In House is a regular column, highlighting the various publishers that have books featured and available for purchase on All Lit Up. Find out things like what sorts of books they publish, where in Canada they call home, and how they got their start.
Anvil Press has its roots in the East Vancouver neighbourhood it calls home but also in the magazine world, as it started out by publishing subTerrain magazine in 1988. Both these elements still play a large role in the Anvil Press of today.
Publisher Brian Kaufman continues to release three issues of subTerrain while also publishing ten plus titles of unconventional and progressive literary work from Anvil each year. And he and his two Anvil Press colleagues, Karen Green and Shazia Hafiz Ramji, do all this great work from a building in East Vancouver, which they share with fellow indie press, Talonbooks. And the office dog, Mocha.
We know when subTerrain started but what prompted Anvil to begin its journey in indie literary book publishing? The desire by those that started subTerrain was there, they were just waiting for the right piece of writing to cross their desk. It came to them in 1991 in the form of a short manuscript that was extremely funny but also had a scholarly bent to it. They were immediately taken with it and felt that it would find an audience with those looking for new authors writing about contemporary times. And so A Toilet Paper, or, A Treatise on Four Fundamental Words Referring to Gaseous and Solid Wastes Together with Their Point of Origin was published and sales were brisk.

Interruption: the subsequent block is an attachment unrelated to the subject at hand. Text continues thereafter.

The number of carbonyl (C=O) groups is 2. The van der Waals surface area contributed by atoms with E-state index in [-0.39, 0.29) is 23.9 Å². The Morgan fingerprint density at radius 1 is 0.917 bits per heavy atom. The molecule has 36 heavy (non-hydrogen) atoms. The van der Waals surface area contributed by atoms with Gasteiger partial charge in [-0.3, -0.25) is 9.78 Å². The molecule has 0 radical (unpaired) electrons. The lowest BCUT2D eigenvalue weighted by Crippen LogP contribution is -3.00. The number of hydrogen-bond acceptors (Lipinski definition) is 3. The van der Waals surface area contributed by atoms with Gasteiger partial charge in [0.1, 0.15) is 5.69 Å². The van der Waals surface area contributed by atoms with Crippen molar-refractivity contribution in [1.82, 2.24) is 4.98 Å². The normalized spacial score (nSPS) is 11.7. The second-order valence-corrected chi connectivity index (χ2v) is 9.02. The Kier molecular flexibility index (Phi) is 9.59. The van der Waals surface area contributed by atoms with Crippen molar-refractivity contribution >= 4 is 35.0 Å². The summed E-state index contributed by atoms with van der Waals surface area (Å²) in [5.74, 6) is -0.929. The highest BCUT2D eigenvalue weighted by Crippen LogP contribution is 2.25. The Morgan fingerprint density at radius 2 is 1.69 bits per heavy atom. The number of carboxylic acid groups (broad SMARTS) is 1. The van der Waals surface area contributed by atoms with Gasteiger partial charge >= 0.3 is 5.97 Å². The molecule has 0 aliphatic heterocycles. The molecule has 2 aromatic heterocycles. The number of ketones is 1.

Since that time Anvil Press has gone on to publish dozens of titles and have earned a bit of a reputation for quality book-objects and great prose, such as Afflictions and Departures by Madeline Sonik, nominated for the Charles Taylor Prize and winner of the City of Victoria Book Prize; Frenzy by Catherine Owen, winner of the Stephan G. Stephansson Award for Poetry; and Knucklehead & Other Stories by W. Mark Giles, winner of the W.O. Mitchell Prize. But the book they are probably best known for is Heroines, a photographic documentary by Lincoln Clarkes of the addicted women of Vancouver’s Downtown Eastside, published in 2002. It was a book that compels one to react with its striking images, including the London Observer with “Beauty in a beastly place” and Broken Pencil with “Imbued with powerful and sublime truth.”
A vibrant member of their local literary community, Anvil Press was distinguished with the City of Vancouver Mayor’s Arts Award in 2009 and the Jim Douglas Publisher of the Year Award from the Association of Book Publishers of BC in 2013. But it’s not all about the awards! Anvil Press puts on countless events each year (and not just locally) to connect their authors with readers. They even team up with their colleagues, Talonbooks, Arsenal Pulp Press and New Star Books, to host an annual holiday party for their authors, fellow colleagues, and readers.After twenty plus years of publishing, Anvil continues to work at establishing new voices within the Canadian literary landscape, those that speak to what’s happening now and don’t shy away from anything.